A "Stuck on the Expressway" Marketing Lesson


While driving on the crowded Chicago expressway system the traffic slowed, then crawled, and finally stopped. I was stranded, moving ten feet and stop, another ten feet and stop, again and again. I found myself stuck behind a brightly painted U-Haul truck. There was nothing else to occupy my eyes while slowly crawling towards my destination so I started reading the signs on the truck and got a good lesson in Marketing 101 – “Features & Benefits” and “De-Commoditization of a Commodity.” In those few, stuck-in-traffic-agonizing-minutes, I felt as if I had taken a mini-course at “U-Haul University.”

U – Haul uses their products as rolling billboards. Their trucks and trailers are covered with marketing messages – features and benefits to differentiate their products from their competition. A big arrow on the lift-gate points out the “Extra Low Load Height – easy on your back” and “Ten Foot Loading Ramp – easy to enter.”

I noticed that the signs touted both the feature – “Extra Low Load Height” AND the benefit – “easy on your back.” Great copy writing! Even if the competition has the same load height, they are not shouting it out on thousands and thousands of trucks throughout the country.

Later, as traffic cleared I was able to pull ahead and noticed many other feature / benefit messages on the side and door of the truck. The message was clear, that they went the extra mile to design vehicles that are easier to load and move a household… good reasons to rent from them. In addition, they are using their product as the medium to transmit the message – inexpensive (when you calculate the “cost per impression” by the hundreds of thousands of daily impressions when compared to the cost of media buys to gain the similar number of impressions) and very effective.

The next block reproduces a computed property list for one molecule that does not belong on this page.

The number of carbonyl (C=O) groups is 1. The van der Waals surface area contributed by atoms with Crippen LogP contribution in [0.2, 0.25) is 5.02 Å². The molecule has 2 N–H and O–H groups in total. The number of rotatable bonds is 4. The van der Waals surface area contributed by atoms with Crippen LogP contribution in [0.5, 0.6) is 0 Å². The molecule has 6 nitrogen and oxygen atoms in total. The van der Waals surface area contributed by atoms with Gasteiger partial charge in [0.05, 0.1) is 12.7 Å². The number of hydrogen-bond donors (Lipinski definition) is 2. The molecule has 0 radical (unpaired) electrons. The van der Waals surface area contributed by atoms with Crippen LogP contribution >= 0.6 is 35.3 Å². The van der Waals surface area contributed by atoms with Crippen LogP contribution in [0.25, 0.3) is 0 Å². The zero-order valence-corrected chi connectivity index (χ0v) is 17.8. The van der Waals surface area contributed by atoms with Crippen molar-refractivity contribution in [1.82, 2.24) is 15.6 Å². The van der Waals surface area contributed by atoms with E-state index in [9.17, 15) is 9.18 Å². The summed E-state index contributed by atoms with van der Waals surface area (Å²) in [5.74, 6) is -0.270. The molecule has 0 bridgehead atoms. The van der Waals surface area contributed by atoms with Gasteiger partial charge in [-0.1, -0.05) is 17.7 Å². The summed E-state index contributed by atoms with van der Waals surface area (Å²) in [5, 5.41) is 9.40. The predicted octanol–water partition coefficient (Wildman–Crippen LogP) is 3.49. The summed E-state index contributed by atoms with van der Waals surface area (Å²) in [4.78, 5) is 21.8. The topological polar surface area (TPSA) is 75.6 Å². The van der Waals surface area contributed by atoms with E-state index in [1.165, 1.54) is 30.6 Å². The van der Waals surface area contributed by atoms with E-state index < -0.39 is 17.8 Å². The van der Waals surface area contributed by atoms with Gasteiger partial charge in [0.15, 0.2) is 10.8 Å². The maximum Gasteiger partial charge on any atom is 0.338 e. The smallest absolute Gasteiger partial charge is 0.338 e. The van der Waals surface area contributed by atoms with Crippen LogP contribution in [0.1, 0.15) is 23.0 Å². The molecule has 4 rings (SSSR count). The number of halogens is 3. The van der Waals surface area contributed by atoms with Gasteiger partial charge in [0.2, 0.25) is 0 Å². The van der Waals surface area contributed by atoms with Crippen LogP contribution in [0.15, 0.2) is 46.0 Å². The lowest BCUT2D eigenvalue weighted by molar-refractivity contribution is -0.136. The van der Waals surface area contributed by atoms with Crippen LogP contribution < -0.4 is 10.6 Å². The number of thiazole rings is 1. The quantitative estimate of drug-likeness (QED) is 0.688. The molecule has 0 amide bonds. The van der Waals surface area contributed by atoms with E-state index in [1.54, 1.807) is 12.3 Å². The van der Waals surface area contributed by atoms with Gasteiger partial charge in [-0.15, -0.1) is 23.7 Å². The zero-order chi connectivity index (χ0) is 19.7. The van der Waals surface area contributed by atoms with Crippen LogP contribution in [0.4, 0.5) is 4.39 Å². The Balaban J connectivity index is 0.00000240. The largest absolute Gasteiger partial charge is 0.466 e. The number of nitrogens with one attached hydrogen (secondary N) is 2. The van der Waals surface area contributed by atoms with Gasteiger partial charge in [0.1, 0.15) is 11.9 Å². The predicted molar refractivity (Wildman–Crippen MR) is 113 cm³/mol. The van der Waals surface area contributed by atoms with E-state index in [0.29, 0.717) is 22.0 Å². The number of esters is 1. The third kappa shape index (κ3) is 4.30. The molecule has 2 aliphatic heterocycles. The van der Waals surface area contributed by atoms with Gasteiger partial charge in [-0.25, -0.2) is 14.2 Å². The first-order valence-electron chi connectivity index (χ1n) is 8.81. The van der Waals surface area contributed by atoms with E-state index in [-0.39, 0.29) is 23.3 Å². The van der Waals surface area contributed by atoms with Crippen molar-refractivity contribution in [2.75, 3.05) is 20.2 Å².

Look, in the truck rental business, the competing company’s products are all, at least to someone who rarely needs to rent a truck, similar if not the same. I’m guessing that there is little difference in pricing. Aside from a convenience and location factor, there isn’t much reason to choose one company over another… unless a company has made an impression that their product and service is somewhat better and, if something promises it will be easier on my back, I’m impressed. And I started thinking that a “features & benefits” and “de-commoditization of a commodity” exercise can benefit any company.

Even though being stuck in traffic is frustrating, it can be a thought-provoking learning (and back-saving) moment.


Source by Larry Galler

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